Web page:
Russian Music Examples

Below are some examples of the development of the Russian opera form:

Cavatina from Life for the Tsar, composed by Mikhail Glinka, performed by Anna Netrebko (start at 3:00 mark)

La Donna E Mobile from Rigoletto, composed by Giuseppe Verdi, performed by Andrea Bocelli

The Swan Princess Aria from Act IV from Tale of Tsar Saltan, composed by Nikolai Rimsky-Korsakov, performed by Anna Netrebko

As you’ll notice, the first and third arias are from Russian operas, while the second is from an Italian opera. Mikhail Glinka is considered the first major Russia composer, with his opera, Life for the Tsar, the first successful Russian opera. Nikolai Rimsky-Korsakov was a member of the Mighty Five, a Russian nationalist music group, who advanced the Russian form to a level independent from western Europe. In listening to the two examples, the evolution of the Russian form is evident in the lush and melodic tone of Rimsky-Korsakov’s aria. Interestingly, if you compare the Glinka and Verdi examples, it is evident of Glinka’s quoting of the Italian opera form in their similarities of instrumentation, lightness, and simplicity. The link is important to establish the history of Russian composers using foreign source material in order to break into new art forms.

Similarly, here is an example of early Russian rock music:

Ivan Bodhidharma performed by Aquarium

London Calling performed by The Clash

The plagiarism is quite evident in the second example. It can be argued that in order for these new forms to take hold in Russia, early composers and song writers had to copy ideas from foreign sources as they established the Russian version of that form. In the Soviet rock music’s example, criticism of the plagiarism occurred and several of the early Soviet rock groups were not successful as a result of similar plagiarism cases.

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Zhuk 2013 – Review of “Okna otkroi” by Wickstrom

Zhuk 2013 – Review

I’ve included this review in my research, not for the book being quoted, but because of Zhuk’s critique of missing information in the book at the end of the review. He provides a quick synopsis of why Soviet rock music had problems developing, specifically because early groups plagiarized from western groups.

Vulliamy 2013 – Review of “How the Beatles Rocked the Kremlin”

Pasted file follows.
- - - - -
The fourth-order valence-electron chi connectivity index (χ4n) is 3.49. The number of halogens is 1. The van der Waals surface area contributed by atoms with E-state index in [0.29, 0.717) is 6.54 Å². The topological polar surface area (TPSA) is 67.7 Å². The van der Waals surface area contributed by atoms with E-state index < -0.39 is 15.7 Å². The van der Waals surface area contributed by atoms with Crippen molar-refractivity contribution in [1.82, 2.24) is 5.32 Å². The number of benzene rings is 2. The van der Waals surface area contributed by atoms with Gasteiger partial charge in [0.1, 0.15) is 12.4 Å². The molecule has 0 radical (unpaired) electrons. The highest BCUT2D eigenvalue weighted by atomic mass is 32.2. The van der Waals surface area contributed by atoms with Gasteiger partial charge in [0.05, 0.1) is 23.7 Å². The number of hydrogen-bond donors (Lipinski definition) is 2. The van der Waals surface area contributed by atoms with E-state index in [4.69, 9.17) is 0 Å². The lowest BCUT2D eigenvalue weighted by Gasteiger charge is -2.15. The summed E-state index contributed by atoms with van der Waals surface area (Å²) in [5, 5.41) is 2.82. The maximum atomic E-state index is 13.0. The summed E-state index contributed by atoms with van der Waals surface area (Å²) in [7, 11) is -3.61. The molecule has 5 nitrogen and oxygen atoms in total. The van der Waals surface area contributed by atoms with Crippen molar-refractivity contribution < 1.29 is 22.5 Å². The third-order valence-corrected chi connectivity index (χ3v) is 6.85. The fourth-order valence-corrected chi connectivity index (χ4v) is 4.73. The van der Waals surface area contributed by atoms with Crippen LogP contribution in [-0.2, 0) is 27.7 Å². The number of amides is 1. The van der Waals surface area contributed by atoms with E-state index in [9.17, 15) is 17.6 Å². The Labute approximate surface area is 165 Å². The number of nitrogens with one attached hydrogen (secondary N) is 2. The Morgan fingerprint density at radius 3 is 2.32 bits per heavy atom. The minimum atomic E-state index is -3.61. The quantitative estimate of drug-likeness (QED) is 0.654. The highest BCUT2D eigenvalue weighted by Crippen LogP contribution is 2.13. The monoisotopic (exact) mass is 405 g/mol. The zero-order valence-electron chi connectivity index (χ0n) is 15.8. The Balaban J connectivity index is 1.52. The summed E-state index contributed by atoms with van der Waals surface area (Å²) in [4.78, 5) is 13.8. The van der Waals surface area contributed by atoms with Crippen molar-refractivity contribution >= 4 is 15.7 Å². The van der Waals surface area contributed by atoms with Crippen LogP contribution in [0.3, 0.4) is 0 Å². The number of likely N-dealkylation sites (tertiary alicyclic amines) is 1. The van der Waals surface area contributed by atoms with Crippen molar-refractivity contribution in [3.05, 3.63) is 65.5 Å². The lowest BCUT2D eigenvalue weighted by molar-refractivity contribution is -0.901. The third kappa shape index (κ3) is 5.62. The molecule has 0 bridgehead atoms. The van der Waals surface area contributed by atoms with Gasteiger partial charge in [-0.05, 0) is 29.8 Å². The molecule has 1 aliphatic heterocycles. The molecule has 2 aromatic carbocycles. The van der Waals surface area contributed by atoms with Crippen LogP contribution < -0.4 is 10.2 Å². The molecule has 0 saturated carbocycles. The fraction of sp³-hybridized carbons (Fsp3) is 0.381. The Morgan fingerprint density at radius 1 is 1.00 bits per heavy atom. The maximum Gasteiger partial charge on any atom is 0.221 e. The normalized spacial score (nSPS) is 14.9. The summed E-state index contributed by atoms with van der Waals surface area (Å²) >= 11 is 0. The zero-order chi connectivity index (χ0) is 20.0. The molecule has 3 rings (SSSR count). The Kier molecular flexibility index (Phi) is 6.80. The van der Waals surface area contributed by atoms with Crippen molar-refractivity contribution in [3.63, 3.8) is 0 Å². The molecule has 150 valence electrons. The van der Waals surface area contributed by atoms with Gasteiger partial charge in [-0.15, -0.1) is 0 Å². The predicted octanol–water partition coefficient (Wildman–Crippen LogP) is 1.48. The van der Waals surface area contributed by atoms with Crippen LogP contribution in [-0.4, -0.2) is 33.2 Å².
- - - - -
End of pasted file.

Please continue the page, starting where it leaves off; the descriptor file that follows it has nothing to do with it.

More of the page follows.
Vulliamy 2013 – Review

An interesting review and summary of Leslie Woodhead’s “How the Beatles Rocked the Kremlin: the Untold Story of a Noisy Revolution.” Woodhead, who was responsible for the Beatles first TV appearance, chronicles the importance of the Beatles to the young Soviet generation of the time, Woodhead  arguing that the Beatles served as many this generation’s first touch with democracy.

Moscow News 2012 – Russian Rock Retrospective

Russia Rock Retrospective

This press release covers the two-day Legends of Russian Rock festival which occurred last September. It gives a basic history of several of the Russian bands which formed following the import of foreign rock music, as well as giving a brief history of Russian rock music and how it was able to form during the late Soviet era of the 60s-80s.

Burgess 2013 – “Musicians seen as Cold War Weapons”

“Musicians Seen as Cold War Weapons”

Wikileaks released a memo detailing a list of desired American rock stars to come to the Soviet Union from 1975: among the talent were Bob Dylan, Joni Mitchell and James Taylor. This article briefly looks at the influence of American jazz music on communist culture during the 70s and 80s and how the desire for American music began to grow in East Germany and the USSR. The memo reveals a snippet of the importance culture played in the Cold War, as it was a way for both sides to communicate to one another, as well as inspiring Soviet citizens to revitalize their culture, which, at the time, relied heavily on the replicating Imperial culture and the banning of rock music.

Kiriya 2012 – The Culture of Subversion and Russian Media Landscape

Kiriya 2012

This article examines the roots of piracy and underground media cultures in Russia during the Soviet era and its effect on today’s culture. Kiriya’s main observation argues that through the “non-formal tradition rules”, the Soviets experienced cultural growth through illegal means. However, with the fall of Communism, piracy was still somewhat permitted (Kiriya 452). It was during this time that piracy grew to unprecedented levels and today’s market is working to diminish those levels, meanwhile the desire for “non-formal rules” has grown due to new censorship methods. Kiriya’s connection of piracy in literature and the written word as a result of censorship follows a historical pattern dating back to the Imperial era is not a revelation, but his study does delve into why Russians have resorted to such tactics in order to retain a free flow of information, in certain cases.